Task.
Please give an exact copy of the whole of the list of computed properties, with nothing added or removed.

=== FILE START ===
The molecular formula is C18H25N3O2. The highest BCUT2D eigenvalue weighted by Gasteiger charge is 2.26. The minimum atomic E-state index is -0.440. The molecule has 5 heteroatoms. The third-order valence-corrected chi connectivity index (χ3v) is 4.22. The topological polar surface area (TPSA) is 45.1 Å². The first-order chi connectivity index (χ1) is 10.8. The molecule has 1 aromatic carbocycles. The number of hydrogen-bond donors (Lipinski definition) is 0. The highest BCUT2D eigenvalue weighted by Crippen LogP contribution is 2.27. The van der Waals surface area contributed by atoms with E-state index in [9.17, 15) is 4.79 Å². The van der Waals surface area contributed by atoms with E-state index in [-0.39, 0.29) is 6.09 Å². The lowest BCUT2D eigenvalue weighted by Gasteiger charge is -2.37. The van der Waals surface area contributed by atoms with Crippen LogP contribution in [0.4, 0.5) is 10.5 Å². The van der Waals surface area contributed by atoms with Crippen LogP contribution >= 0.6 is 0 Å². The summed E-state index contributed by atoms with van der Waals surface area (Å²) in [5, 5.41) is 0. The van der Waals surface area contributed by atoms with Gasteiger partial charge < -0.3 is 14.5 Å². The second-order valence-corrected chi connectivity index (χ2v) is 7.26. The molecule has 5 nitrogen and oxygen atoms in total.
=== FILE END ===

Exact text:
The molecular formula is C18H25N3O2. The highest BCUT2D eigenvalue weighted by Gasteiger charge is 2.26. The minimum atomic E-state index is -0.440. The molecule has 5 heteroatoms. The third-order valence-corrected chi connectivity index (χ3v) is 4.22. The topological polar surface area (TPSA) is 45.1 Å². The first-order chi connectivity index (χ1) is 10.8. The molecule has 1 aromatic carbocycles. The number of hydrogen-bond donors (Lipinski definition) is 0. The highest BCUT2D eigenvalue weighted by Crippen LogP contribution is 2.27. The van der Waals surface area contributed by atoms with E-state index in [9.17, 15) is 4.79 Å². The van der Waals surface area contributed by atoms with E-state index in [-0.39, 0.29) is 6.09 Å². The lowest BCUT2D eigenvalue weighted by Gasteiger charge is -2.37. The van der Waals surface area contributed by atoms with Crippen LogP contribution in [0.4, 0.5) is 10.5 Å². The van der Waals surface area contributed by atoms with Crippen LogP contribution >= 0.6 is 0 Å². The summed E-state index contributed by atoms with van der Waals surface area (Å²) in [5, 5.41) is 0. The van der Waals surface area contributed by atoms with Gasteiger partial charge < -0.3 is 14.5 Å². The second-order valence-corrected chi connectivity index (χ2v) is 7.26. The molecule has 5 nitrogen and oxygen atoms in total.